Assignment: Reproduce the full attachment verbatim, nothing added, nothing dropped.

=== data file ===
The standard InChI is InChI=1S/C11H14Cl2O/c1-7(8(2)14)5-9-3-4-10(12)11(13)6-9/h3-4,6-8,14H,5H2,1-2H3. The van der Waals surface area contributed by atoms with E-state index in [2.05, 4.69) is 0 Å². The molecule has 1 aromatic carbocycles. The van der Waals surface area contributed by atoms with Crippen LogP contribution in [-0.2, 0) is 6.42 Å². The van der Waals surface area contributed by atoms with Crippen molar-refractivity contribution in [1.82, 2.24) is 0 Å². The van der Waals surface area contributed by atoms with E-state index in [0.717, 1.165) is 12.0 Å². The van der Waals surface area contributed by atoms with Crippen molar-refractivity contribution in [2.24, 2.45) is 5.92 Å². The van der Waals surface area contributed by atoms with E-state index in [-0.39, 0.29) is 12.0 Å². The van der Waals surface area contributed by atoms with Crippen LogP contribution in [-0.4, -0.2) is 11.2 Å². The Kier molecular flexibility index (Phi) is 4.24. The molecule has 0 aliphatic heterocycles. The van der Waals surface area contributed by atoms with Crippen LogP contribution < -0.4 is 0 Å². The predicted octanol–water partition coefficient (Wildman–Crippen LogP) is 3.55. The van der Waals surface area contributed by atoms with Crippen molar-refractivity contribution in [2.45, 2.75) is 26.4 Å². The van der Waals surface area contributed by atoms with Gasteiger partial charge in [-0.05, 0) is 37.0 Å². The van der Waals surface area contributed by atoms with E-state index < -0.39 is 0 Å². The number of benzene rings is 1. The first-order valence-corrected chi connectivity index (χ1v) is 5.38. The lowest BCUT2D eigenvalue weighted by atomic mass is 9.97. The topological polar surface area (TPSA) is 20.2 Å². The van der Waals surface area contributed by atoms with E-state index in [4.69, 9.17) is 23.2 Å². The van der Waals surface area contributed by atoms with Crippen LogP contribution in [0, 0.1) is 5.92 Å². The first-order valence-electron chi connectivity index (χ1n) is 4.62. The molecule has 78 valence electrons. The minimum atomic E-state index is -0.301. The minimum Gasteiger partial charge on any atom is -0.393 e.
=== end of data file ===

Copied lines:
The standard InChI is InChI=1S/C11H14Cl2O/c1-7(8(2)14)5-9-3-4-10(12)11(13)6-9/h3-4,6-8,14H,5H2,1-2H3. The van der Waals surface area contributed by atoms with E-state index in [2.05, 4.69) is 0 Å². The molecule has 1 aromatic carbocycles. The van der Waals surface area contributed by atoms with Crippen LogP contribution in [-0.2, 0) is 6.42 Å². The van der Waals surface area contributed by atoms with Crippen molar-refractivity contribution in [1.82, 2.24) is 0 Å². The van der Waals surface area contributed by atoms with E-state index in [0.717, 1.165) is 12.0 Å². The van der Waals surface area contributed by atoms with Crippen molar-refractivity contribution in [2.24, 2.45) is 5.92 Å². The van der Waals surface area contributed by atoms with E-state index in [-0.39, 0.29) is 12.0 Å². The van der Waals surface area contributed by atoms with Crippen LogP contribution in [-0.4, -0.2) is 11.2 Å². The Kier molecular flexibility index (Phi) is 4.24. The molecule has 0 aliphatic heterocycles. The van der Waals surface area contributed by atoms with Crippen LogP contribution < -0.4 is 0 Å². The predicted octanol–water partition coefficient (Wildman–Crippen LogP) is 3.55. The van der Waals surface area contributed by atoms with Crippen molar-refractivity contribution in [2.45, 2.75) is 26.4 Å². The van der Waals surface area contributed by atoms with Gasteiger partial charge in [-0.05, 0) is 37.0 Å². The van der Waals surface area contributed by atoms with E-state index < -0.39 is 0 Å². The number of benzene rings is 1. The first-order valence-corrected chi connectivity index (χ1v) is 5.38. The lowest BCUT2D eigenvalue weighted by atomic mass is 9.97. The topological polar surface area (TPSA) is 20.2 Å². The van der Waals surface area contributed by atoms with E-state index in [4.69, 9.17) is 23.2 Å². The van der Waals surface area contributed by atoms with Crippen LogP contribution in [0, 0.1) is 5.92 Å². The first-order valence-electron chi connectivity index (χ1n) is 4.62. The molecule has 78 valence electrons. The minimum atomic E-state index is -0.301. The minimum Gasteiger partial charge on any atom is -0.393 e.